Joanna Hogg's cinema is characterized by its formal precision and its unflinching take on upper-middle class privilege, especially in the context of the family. Her first two feature films—Unrelated (2007) and Archipelago (2010)—scrutinize the dynamics of unhappy families on vacation. Exhibition (2015) takes a long hard look at a couple, both of whom are artists, as they go about their everyday lives in their modernist London home. All of these films avail themselves of rigorous framing and frequent long-take cinematography in order to make cinematic space itself a vehicle of emotional and political analysis. Her most recent feature, The Souvenir (2019), converts elements of Hogg's own biography to tell the story of a young filmmaker who learns the hard way that filmmaking and romantic love are the most difficult enterprises.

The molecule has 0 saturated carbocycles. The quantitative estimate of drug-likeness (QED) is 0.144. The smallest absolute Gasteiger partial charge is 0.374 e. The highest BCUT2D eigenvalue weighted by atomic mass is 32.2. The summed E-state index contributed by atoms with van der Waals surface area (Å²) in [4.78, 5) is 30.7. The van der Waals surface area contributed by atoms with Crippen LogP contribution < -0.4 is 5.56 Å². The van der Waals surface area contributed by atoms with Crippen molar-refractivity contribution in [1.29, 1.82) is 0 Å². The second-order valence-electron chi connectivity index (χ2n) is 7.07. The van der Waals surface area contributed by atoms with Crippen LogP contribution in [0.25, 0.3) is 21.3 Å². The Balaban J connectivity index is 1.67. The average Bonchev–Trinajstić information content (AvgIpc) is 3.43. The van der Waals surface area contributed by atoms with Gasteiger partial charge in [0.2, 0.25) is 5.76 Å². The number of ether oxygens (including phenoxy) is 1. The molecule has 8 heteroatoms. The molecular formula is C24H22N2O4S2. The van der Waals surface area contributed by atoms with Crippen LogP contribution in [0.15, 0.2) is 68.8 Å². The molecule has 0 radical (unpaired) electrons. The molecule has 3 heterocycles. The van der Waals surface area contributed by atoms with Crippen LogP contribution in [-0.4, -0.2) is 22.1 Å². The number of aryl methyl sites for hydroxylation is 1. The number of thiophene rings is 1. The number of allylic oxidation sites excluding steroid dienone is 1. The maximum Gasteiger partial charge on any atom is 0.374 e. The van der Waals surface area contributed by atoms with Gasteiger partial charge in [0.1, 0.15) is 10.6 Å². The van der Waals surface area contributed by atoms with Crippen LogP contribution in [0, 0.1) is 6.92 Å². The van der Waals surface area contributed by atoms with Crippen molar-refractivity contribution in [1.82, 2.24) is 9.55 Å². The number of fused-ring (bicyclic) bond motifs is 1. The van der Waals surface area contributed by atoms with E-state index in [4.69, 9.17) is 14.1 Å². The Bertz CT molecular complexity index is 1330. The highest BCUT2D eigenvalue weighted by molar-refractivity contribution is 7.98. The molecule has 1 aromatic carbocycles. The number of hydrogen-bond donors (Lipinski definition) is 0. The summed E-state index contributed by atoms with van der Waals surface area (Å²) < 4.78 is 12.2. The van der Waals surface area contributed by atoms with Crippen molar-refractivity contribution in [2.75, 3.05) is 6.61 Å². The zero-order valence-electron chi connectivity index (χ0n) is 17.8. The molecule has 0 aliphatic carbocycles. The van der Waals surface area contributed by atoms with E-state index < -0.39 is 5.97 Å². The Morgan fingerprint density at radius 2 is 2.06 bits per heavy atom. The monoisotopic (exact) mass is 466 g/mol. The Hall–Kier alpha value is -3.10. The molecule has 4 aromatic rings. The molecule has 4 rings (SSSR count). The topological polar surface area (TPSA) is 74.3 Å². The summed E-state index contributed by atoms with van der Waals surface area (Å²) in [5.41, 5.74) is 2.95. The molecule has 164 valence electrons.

This content is only available via PDF.